Former UGa player says he experienced racism, manipulation

Sports
Kirby Smart

FILE – In this Oct. 19, 2019, file photo, Georgia coach Kirby Smart, center, talks to his players during a timeout in the first half of the team’s NCAA college football game against Kentucky in Athens, Ga. There will be much interest in possible changes coming to No. 4 Georgia’s offense with a new quarterback, who is expected to be Wake Forest transfer Jamie Newman, and a new coordinator, Todd Monken. Still, Smart’s Bulldogs may lean on their experienced defense in the pandemic-delayed season. (AP Photo/John Bazemore, File)

ATLANTA (AP) — Former Georgia defensive back Otis Reese says he left the school because of racist treatment on campus, and contends that coach Kirby Smart manipulated him to continue playing for the Bulldogs last season after he expressed his intention to transfer.

Reese transferred to Mississippi in January after two seasons at Georgia and is awaiting a ruling from the NCAA and Southeastern Conference Commissioner Greg Sankey on his request for a waiver to play immediately.

Georgia, which is ranked fourth in the country, denied the allegations and said it would share its full response to Reese’s waiver application if he is granted permission.

Reese released a statement Tuesday night on Twitter expressing frustration that his waiver had yet to be granted. He addressed it to the NCAA, the SEC and Sankey.

Reese said he decided to transfer because his 1 1/2 years at Georgia “took a devastating mental toll on me. From my first moment I stepped on campus, it was not what I expected. The racist events that I kept experiencing weighed on me heavily and seemed never-ending.”

He said he told Smart on Oct. 4 of last season that he planned to leave Georgia. The Bulldogs were 4-0 at the time and ranked third in the country heading into a game at Tennessee the next day.

“I was led to believe by Coach Smart that if I finished the season and not ‘let my team down’ as he requested, he would support both my decision to transfer and my request to be immediately eligible,” Reese said.

He added that a copy of the text message he sent to Smart on that day has been forwarded to the NCAA, showing he “was manipulated to play the very next day, when I truly was at my darkest moment.”

Smart declined comment on Reese’s allegations but denied that he was standing in the way of him playing right away for Ole Miss, pointing to SEC rules that mandate anyone transferring from one conference school to another must sit out a season.

Another Georgia transfer, offensive lineman Cade Mays, is still awaiting a decision on whether he can play right away for Tennessee.

“I’m certainly one who thinks if a kid has a better opportunity to go play somewhere else, that’s their choice and we want to support that young man,” Smart said. “But in the SEC, there’s rules that are in place about going from one school to another that I’m not really in control of. That’s not my decision. That’s not my rule. Those rules were voted on by the ADs and presidents, and the commissioner, he has to uphold those.”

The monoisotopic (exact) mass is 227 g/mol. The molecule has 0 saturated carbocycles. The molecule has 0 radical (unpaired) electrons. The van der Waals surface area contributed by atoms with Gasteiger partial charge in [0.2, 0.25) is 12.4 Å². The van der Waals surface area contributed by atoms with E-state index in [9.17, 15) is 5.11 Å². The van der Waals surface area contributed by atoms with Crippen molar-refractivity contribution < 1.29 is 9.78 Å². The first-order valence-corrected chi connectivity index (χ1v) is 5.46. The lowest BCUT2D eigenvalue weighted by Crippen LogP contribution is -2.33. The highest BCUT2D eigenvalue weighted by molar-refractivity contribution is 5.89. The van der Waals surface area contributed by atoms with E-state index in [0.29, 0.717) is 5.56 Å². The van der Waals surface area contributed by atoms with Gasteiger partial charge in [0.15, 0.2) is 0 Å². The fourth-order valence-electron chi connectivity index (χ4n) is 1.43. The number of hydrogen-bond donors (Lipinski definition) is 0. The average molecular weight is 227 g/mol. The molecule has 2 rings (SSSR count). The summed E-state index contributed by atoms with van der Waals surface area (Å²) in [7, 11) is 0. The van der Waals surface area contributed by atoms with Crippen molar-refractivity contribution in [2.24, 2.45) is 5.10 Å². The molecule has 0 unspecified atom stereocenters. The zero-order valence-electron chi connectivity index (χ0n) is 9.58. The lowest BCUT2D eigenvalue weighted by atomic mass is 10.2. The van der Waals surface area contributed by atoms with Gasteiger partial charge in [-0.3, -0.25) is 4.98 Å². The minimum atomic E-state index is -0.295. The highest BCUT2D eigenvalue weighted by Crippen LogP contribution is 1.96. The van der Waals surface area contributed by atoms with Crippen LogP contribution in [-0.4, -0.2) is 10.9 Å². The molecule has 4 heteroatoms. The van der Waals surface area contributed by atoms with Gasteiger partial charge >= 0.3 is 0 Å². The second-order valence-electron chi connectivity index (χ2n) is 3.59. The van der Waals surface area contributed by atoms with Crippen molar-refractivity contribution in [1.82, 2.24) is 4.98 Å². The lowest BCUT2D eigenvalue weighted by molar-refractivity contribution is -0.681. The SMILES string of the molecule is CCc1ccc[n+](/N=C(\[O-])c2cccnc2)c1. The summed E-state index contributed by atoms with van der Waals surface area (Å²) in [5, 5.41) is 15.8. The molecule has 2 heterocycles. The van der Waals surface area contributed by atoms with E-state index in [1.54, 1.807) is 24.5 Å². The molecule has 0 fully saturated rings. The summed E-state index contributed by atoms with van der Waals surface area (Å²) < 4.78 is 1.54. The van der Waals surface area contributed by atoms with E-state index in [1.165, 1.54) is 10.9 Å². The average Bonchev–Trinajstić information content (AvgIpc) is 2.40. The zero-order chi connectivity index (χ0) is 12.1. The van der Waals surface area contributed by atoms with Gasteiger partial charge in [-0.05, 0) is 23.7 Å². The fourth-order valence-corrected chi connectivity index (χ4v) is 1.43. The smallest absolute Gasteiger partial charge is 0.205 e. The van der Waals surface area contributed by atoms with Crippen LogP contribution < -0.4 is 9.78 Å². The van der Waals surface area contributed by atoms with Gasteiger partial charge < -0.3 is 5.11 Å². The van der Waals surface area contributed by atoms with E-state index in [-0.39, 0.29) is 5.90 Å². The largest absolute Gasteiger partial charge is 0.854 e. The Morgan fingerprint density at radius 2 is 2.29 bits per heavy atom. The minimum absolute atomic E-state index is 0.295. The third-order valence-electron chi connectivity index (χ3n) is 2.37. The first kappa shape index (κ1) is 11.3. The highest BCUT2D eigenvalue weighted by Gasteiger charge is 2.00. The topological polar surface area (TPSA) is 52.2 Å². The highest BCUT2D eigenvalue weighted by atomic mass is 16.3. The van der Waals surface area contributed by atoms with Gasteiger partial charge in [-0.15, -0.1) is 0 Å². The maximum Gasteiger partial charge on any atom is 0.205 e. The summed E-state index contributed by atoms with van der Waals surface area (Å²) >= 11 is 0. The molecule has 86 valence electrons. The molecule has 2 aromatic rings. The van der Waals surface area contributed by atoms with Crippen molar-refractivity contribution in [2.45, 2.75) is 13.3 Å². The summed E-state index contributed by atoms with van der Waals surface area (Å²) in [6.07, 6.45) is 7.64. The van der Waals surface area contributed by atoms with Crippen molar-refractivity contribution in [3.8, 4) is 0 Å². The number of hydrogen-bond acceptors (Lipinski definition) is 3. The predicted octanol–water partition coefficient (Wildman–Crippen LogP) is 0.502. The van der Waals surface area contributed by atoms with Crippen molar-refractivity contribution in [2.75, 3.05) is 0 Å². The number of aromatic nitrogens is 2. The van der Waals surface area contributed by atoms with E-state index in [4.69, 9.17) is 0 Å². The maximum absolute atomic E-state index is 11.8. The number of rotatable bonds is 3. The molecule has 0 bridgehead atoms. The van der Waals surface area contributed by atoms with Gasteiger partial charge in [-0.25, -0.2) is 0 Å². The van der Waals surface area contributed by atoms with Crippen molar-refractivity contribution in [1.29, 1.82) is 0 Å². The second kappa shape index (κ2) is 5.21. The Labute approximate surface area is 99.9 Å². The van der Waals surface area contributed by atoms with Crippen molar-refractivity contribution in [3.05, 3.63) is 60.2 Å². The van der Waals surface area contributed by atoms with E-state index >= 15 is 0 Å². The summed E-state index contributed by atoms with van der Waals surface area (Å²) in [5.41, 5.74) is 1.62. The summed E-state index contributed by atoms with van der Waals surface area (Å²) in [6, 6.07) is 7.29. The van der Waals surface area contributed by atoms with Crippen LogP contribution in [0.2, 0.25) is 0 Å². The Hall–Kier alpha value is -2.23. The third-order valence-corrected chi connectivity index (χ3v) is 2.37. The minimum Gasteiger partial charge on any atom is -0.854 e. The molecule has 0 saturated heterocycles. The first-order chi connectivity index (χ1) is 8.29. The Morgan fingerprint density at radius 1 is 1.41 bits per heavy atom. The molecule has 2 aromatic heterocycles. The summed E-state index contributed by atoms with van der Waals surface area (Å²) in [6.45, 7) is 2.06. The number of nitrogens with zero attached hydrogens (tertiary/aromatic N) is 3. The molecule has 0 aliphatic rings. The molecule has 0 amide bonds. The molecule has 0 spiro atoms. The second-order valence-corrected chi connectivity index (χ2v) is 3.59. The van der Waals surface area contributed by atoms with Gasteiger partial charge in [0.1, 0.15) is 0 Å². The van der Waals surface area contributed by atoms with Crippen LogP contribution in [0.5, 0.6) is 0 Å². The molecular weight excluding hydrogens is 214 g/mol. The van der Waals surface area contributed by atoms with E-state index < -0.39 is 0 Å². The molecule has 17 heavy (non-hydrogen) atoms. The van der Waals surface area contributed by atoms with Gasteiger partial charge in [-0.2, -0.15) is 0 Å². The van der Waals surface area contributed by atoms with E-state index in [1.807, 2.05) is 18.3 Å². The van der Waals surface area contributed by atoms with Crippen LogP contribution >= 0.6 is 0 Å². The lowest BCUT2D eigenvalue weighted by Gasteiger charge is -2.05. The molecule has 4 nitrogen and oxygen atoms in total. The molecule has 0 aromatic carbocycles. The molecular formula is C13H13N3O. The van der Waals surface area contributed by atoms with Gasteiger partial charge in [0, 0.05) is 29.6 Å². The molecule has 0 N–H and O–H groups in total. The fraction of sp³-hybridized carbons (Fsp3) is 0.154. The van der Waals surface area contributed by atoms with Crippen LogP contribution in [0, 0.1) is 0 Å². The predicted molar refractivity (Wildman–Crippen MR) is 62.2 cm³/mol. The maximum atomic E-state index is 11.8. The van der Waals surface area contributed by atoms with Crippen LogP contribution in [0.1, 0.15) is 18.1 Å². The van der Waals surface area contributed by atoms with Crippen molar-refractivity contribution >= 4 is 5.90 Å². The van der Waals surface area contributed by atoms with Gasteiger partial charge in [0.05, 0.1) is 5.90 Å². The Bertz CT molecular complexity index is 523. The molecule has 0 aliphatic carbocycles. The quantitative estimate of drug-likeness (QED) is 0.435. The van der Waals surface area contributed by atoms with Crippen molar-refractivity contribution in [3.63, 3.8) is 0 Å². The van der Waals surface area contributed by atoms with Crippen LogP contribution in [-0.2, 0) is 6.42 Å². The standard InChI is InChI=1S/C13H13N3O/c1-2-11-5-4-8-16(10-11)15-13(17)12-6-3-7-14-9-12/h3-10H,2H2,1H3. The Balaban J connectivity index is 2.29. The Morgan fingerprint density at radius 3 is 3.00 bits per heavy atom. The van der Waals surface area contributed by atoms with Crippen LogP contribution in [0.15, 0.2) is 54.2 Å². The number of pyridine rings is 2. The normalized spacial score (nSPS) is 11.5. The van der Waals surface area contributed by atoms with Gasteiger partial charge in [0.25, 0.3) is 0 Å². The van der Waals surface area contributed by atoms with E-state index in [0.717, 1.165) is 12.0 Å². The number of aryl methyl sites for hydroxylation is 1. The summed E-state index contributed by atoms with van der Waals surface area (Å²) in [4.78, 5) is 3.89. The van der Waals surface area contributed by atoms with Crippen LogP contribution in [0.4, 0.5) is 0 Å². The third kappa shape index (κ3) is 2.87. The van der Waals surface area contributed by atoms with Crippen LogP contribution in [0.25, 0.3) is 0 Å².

Sankey declined to comment on individual cases.

Reese, who is Black, said the racist treatment in Athens included two stops by local police, once when he was driving alone and another time when he was a passenger in a teammate’s car.

“On both occasions the officers were extremely aggressive, accusing us of using drugs and searching the car without any basis and told us they would take us to jail,” Reese wrote. “This type of harassment was a constant discussion around players throughout my time at UGA as many of my teammates were falsely arrested and harassed.”

Reese said he was “polite, respectful, and compliant” during the police stops but still received tickets and citations.

“Both these experiences left me shaken,” he said.

Reese said the racist behavior extended to the athletic building, including one of his best friends being called a racial slur by a white athlete.

“Another group of white classmates mocked slavery and pretended to whip each other,” he added. “These were two very public events. I didn’t want to be part of a campus where my classmates held that kind of hate in their hearts. None of those things were ever addressed by the coaches at UGA. There was literally nobody to speak to about these types of things without having fear of losing your position on the team.”

Georgia issued a brief response to Reese’s allegations on Wednesday.

“We cannot comment on student-athlete eligibility matters due to federal privacy laws, but we would be happy to share our full response to Otis Reese’s waiver request, if he provides a signed release allowing us to do so,” it said. “UGA disputes any suggestion that it maintains an unsafe, unsupportive, or racially insensitive environment.”

The 6-foot-2, 215-pound Reese played in 25 games during his Georgia career, including one start. Last season, he appeared in all 14 games and recorded three tackles.

Ole Miss opens the pandemic-altered season by hosting No. 5 Florida on Saturday.

Reese said he can’t understand why his waiver has not been granted.

“This season is essentially a free year for all student athletes with no loss of eligibility,” he wrote. “I cannot understand why I am being forced to sit back while my teammates are preparing for our first game.”

Lane Kiffin, heading into his first season as Ole Miss coach, said Reese will start for the Rebels in the season opener if he is cleared to play.

“We’ve been there to support him. It’s been a rough road for him. It still is,” Kiffin said. “I know he’s frustrated, along with some other players that still don’t have responses about whether they can play or not.”

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Follow Paul Newberry on Twitter at www.twitter.com/pnewberry1963. His work can be found at https://apnews.com/search/paulnewberry

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